DegreeDoctor of Philosophy
SubjectLungs - Cancer
Transcription factors
Dept/ProgramPathology
Persistent Identifierhttp://hdl.handle.net/10722/270269

 

DC FieldValueLanguage
dc.contributor.authorXiao, Zhijie-
dc.contributor.author肖芷洁-
dc.date.accessioned2019-05-23T02:26:25Z-
dc.date.available2019-05-23T02:26:25Z-
dc.date.issued2016-
dc.identifier.citationXiao, Z. [肖芷洁]. (2016). Functional roles of NFATc2 in regulating tumor-initiating cells of non-small-cell lung cancer. (Thesis). University of Hong Kong, Pokfulam, Hong Kong SAR.-
dc.identifier.urihttp://hdl.handle.net/10722/270269-
dc.description.abstractLung cancer is the most common cause of cancer deaths worldwide due to ineffective therapy and drug resistance. Within the bulk of heterogeneous tumor cell populations, tumor initiating cells (TIC) are those capable of self-renewal and drug resistance, contributing to aggressive cancer phenotypes. Stem cell-like properties can be acquired through stress-induced cell plasticity while calcium signaling integrates cellular responses to intra- and extracellular stresses. Being a major calcium signaling mediator, calcineurin/NFAT pathway involvement in lung TIC perpetuation remains unknown. This study aims at investigating the role and mechanisms of the calcineurin/NFAT pathway in regulating lung cancer TIC phenotypes. Participation of the calcineurin/NFAT axis in TIC regulation was first demonstrated using multiple pharmacological and genetic approaches, where disruption of the axis led to suppressed TIC characteristics. Analysis of NFAT family member expressions in non-small cell lung cancer (NSCLC) cell lines then identified NFATc2 as a likely candidate, while the statistically significant association of high NFATc2 expression with poor differentiation and adverse survival of human NSCLC supports its clinical relevance. Subsequently, NFATc2 overexpression and activation in TIC surrogates including tumor spheres and the ALDH+/CD44+ population was confirmed by q-PCR, western blot and luciferase reporter assays. Using lentivirus-based stable knockdown or overexpression experiments, the roles of NFATc2 in regulating pluripotency genes and TIC markers, sphere formation and cell mobility were shown in vitro. In vivo, xenograft models and limiting dilution assays revealed NFATc2 is involved in tumorigenesis. Together, results indicate NFATc2 supports lung TIC perpetuation. To elucidate the molecular mechanisms, the relation with pluripotency genes was investigated. SOX2 expression was identified to be significantly correlated with that of NFATc2 in both NSCLC cells and clinical lung adenocarcinomas. Using luciferase reporter assay, site-directed mutagenesis and ChIP-qPCR assay, it was found NFATc2 transcriptionally regulates SOX2 through enhancer binding. Its involvement in TIC phenotypes was further demonstrated using knockdown experiments in vitro and in vivo. As a known stem cell marker, ALDH1A1 was investigated as a downstream candidate of NFATc2/SOX2 coupling. Indeed, it was observed ALDH1A1 is upregulated by NFATc2 through SOX2. Immunohistochemistry (IHC) further revealed SOX2 expression positively correlates with that of ALDH1A1 in human lung cancer. The role of NFATc2/SOX2/ALDH1A1 axis in drug resistance was next studied, and demonstrated by simultaneous cytotoxic and targeted drugs treatment both in vitro and in vivo. In stable drug resistant cell lines, NFATc2 is activated and required for maintaining drug resistance. Since reactive oxygen species (ROS) homeostasis is a major mechanism of drug resistance and ALDH is known to alleviate oxidative stress, the role of NFATc2 /SOX2/ALDH1A1 in ROS regulation was studied. As measured by flow cytometry, down-regulation of NFATc2 induced, but overexpression of NFATc2 suppressed ROS level, which was reversed by down-regulation of SOX2 and ALDH1A1. Treatment of ROS scavenger preserved the TIC phenotypes that were inhibited by NFATc2 knockdown. In conclusion, NFATc2 is overexpressed and active in lung cancers, in which SOX2 enhancer binding and upregulation facilitates TIC phenotypes and contributes to drug resistance through ROS scavenging by involving the SOX2/ALDH1A1 axis. -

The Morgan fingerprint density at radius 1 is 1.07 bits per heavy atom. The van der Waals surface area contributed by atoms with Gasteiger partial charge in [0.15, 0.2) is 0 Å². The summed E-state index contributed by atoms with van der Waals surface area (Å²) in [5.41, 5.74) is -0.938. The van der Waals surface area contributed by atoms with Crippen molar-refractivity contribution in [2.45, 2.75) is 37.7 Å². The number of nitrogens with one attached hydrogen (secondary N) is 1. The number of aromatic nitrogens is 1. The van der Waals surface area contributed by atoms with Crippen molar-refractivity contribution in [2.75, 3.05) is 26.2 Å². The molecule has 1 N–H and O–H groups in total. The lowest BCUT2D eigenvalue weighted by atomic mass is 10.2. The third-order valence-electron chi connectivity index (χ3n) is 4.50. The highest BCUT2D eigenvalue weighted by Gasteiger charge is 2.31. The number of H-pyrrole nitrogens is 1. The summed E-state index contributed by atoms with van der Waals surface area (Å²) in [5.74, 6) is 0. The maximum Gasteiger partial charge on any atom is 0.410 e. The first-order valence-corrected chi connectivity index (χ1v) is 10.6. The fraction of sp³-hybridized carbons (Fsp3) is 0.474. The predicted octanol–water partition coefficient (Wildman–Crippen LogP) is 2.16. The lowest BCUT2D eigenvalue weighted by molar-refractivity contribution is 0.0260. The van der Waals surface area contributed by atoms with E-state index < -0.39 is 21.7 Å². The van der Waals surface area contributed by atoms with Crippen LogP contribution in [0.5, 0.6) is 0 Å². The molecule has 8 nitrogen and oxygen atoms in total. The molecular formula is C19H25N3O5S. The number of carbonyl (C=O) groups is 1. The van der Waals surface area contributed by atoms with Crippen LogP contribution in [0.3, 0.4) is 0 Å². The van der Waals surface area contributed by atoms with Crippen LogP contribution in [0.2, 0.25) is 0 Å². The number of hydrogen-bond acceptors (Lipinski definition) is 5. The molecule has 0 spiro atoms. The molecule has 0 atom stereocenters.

dc.languageeng-
dc.publisherThe University of Hong Kong (Pokfulam, Hong Kong)-
dc.relation.ispartofHKU Theses Online (HKUTO)-
dc.rightsThe author retains all proprietary rights, (such as patent rights) and the right to use in future works.-
dc.rightsThis work is licensed under a Creative Commons Attribution-NonCommercial-NoDerivatives 4.0 International License.-
dc.subject.lcshLungs - Cancer-
dc.subject.lcshTranscription factors-
dc.titleFunctional roles of NFATc2 in regulating tumor-initiating cells of non-small-cell lung cancer-
dc.typePG_Thesis-
dc.description.thesisnameDoctor of Philosophy-
dc.description.thesislevelDoctoral-
dc.description.thesisdisciplinePathology-
dc.description.naturepublished_or_final_version-
dc.date.hkucongregation2017-
dc.identifier.mmsid991044104198303414-